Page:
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review 2017-04-17 21:08
Police-procedural with touches of domestic noir and many stories to keep the intrigue going.
Cleaved: Grafton County Series, book 2 - Sue Coletta

I’m writing this review as part of Rosie’s Book Review Team and I was provided with a copy of the book that I freely chose to review.

I have just finished reading Sue Coletta’s Marred and I wanted to see what happened next. Reading the two books back-to-back allowed me to think a bit more about the genre, the characters and the style.

Here we have again the married couple of Niko Quintano, now sheriff in Alexandria, Grafton County, New Hampshire, and his wife, crime novelist Sage. They moved trying to leave behind a tragedy but it seems it followed them, and in Marred there was more heartache and family loses for the Quintanos. Now, the couple has a child, their two kids (their beloved dogs, Rugger and Colt, which I didn’t mention in my last review although they play an important role), and they are enjoying life. The book doesn’t allow us to relax though, quite the opposite, as it opens with a terrifying scene, narrated in the first person from Sage’s perspective. She is locked up somewhere, small, dark and cold, floating in water, and can’t recall how she got there. And we, the readers, share in her anguish and fear and are thrown in at the deep end from the beginning. The book then goes back and we get to know how Sage ended up there. Her plight is linked to a new bizarre wave of murders that befall the county but there are several interrelated plots and all of them touch the different characters personally. What should have been a happy time for Sage and Niko turns into another nightmare and nobody is safe.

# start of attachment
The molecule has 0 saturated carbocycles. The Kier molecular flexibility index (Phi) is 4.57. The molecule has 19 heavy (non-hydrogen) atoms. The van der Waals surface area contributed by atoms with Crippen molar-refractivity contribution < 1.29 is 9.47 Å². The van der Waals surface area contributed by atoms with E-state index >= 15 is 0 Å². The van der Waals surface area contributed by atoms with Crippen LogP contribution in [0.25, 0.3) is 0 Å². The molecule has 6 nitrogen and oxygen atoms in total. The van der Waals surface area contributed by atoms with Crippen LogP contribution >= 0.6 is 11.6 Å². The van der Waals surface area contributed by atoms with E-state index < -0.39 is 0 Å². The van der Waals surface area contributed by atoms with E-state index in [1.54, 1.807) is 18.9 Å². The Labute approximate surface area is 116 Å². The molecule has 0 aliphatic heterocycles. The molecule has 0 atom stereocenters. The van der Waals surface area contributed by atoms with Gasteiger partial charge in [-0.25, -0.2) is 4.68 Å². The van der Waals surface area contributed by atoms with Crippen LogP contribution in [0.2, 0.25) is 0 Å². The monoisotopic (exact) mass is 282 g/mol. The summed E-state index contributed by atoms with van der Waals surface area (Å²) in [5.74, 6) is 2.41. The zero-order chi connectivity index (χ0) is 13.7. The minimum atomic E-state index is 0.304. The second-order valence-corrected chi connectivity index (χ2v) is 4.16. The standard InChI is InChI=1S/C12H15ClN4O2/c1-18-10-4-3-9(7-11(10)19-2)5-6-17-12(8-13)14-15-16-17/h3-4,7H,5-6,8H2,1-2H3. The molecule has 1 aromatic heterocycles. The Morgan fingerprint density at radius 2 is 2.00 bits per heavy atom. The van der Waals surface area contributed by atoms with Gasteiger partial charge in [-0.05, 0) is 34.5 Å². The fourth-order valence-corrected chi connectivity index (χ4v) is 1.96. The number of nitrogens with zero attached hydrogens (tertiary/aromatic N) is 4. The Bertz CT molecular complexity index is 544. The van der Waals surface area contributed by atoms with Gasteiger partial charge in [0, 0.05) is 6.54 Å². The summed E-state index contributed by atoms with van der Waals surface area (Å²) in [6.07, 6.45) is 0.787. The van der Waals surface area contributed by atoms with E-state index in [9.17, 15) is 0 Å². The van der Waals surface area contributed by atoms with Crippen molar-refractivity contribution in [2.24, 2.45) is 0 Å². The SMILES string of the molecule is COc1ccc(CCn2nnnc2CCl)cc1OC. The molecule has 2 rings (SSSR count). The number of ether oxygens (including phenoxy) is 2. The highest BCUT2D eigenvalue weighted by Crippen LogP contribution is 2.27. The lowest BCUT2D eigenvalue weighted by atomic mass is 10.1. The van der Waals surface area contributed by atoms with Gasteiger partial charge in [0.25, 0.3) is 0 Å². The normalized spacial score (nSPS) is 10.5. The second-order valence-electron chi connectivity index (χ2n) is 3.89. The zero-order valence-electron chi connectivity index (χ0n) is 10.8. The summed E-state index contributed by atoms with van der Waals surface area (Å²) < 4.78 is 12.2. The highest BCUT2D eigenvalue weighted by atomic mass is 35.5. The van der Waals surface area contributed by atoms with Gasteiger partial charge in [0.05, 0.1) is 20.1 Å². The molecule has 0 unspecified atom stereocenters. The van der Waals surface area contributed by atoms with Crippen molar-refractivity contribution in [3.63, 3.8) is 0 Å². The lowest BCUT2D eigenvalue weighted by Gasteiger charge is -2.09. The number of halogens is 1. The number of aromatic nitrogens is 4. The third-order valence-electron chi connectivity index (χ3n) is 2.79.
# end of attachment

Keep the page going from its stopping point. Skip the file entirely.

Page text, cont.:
The story is told from several of the characters’ points of view, as was the case with Marred. Sage, the writer, narrates her story in the first person and is good at observing events, but especially at talking about feelings and analysing the impact their horrific experiences might have on all of them (including her 13 months’ old baby son, Noah, and their two dogs). Her husband Niko and Frankie, the deputy sheriff with attitude, wit and a fashionable sense of dress, also have their own stories, but these are told in the third-person.

I talked about genre in the previous review but I have to come back to it. Whilst the book works as police-procedural, due to the details about murder scenes and also to the lectures on the subject (the deputies in training come handy as a justification and a stand-in for the readers, and this time even Frankie gets to explain some aspects of forensic science), there is a lot of content that relates to family relationships and also to the effects of crime and trauma on the survivors, that put me in mind of what these days is called domestic-noir (although in standard cases, the guilty party tends to be part of the family. Not so here…). Although this aspect is more evident in the fragments narrated by Sage, Frankie also gets confronted with her own relationship and how it can be a source of conflict with one’s profession and moral stance (she’s still one of my favourite characters but she behaves in a more reckless manner that I had ever imagined she would and shows less concern for the law than I expected), and Niko also struggles to try to maintain his professional demeanour when faced with attacks on his beloved family.